and the things that advantage men materially often prevent them from experiencing a full range of human emotions/experience.

    So men are emotionally stunted?

    Same thing with men being gentlemen. Women in general are not treated better by men because of their gender. I'm sure rape statistics are not lower in the south than they are in other parts of the States, for example, just because men are more "gentlemanly."

    Ah, I respectfully disagree, at least as far as the treatment of women by men who are gentlemen is concerned. They do treat women better for the simple reason that they are women. I guess to some people it doesn't seem like it's 'better', or it might even seem insulting or patronizing, but that's their perspective, from outside the culture and the dynamic.

    I can't comment on whether the rape statistics are different in the South than they are in the West or the North, because I haven't got a clue what the rape statistics for anywhere are.

  19. Re: employment & affirmative action. In general, women face obstacles to employment that men don't face. Such as child care responsibilities conflicting with work (or being perceived as such by employers). Sure, there are some companies that are family-friendly, some men who do child care, but in general, for women around the world, it is harder to make a living than it is for men.

    Re: skirts. In academia in the US women are encouraged to wear skirts for interviews; probably other fields as well. In everyday contexts women are encouraged in more subtle ways to wear skirts. (More compliments, for example.) Studies have shown that female professors who dress more femininely get higher evaluations from their students. In some parts of the world women are forbidden from wearing pants at all. My 8 year old host brother in East Africa thought that women didn't have legs until he found a pair of my pants in the laundry. I recommend Femininity by Susan Brownmiller, who makes very well-argued points about how feminine fashion is used to disadvantage women.

    Re: gentlemen. I'm not saying those particular men don't treat (particular) women better. I'm saying women at a global scale are not treated better because of our gender. Rape statistics, domestic violence, wage discrepancy, etc. all point to this.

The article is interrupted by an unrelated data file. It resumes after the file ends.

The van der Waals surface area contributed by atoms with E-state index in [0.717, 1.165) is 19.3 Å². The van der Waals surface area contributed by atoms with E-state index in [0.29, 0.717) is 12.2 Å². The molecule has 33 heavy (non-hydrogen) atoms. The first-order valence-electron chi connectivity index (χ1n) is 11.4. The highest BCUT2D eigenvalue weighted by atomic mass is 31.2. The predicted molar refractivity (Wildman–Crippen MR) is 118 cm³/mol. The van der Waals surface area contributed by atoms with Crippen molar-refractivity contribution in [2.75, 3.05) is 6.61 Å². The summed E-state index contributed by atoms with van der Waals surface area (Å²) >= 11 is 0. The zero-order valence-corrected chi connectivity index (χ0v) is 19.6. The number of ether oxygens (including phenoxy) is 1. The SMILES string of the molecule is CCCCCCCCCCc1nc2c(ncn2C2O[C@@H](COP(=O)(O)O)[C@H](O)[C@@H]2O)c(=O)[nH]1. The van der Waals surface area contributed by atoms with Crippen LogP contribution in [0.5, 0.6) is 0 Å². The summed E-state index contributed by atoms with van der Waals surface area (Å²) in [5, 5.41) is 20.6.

Re all these points: If we're not referring to women as a species (e.g. at a global level), then we're really just talking about the advantages of living in Western countries, not about the advantages of being a woman.

  20. Blogger ate my comment! Son of a bitch. Okay, let's try this again.

    I actually understand why we need things like affirmative action. I think it's a sad commentary on humanity, but I know that it's necessary. Maybe someday we'll have evolved out of the need for it, but I doubt it.

    Ah. See, I've never encountered that, but then again I've never tried to work in the education field. And I've never paid that much attention to how my professors or teachers dressed, so that passed me by.

    I'd also like to say, in my own, perhaps ignorant defense, that I've never read anything from a feminist perspective. Ever. So things that are known facts in that world are alien to me, maybe.

    I see. I thought you were trying to make a specific point about the 'Southern gentleman'. I didn't realize that you were trying to make a more general statement about the treatment of women all over the world. Sorry! :)

    Re all these points: If we're not referring to women as a species (e.g. at a global level), then we're really just talking about the advantages of living in Western countries, not about the advantages of being a woman.

    Even I am not naive enough to think that the accident of my gender gives me advantages all over the world. Historically, as well as currently, women in the broadest sense (globally) have been oppressed and taken advantage of. There's no argument for that. But that's why I asked what readers thought the advantages to being a woman were within their own cultures.

  21. for fear of rath for anything I am going to say now, this is just me and my thoughts and my house hold. if this is different from your home, great for you.

    I am going got the lighter side and not touching too much on the men v women thing at work...

    sooooo, following on from my previous and still on the advantages

    1, I get away with more things. like being a little wimpy. I am not tall, and the bin is quite large, I stuggle with it. so most of the time the taking out of the bin is not my job.

    2, this also applies to very heavy garden work, I help but I can be hinder.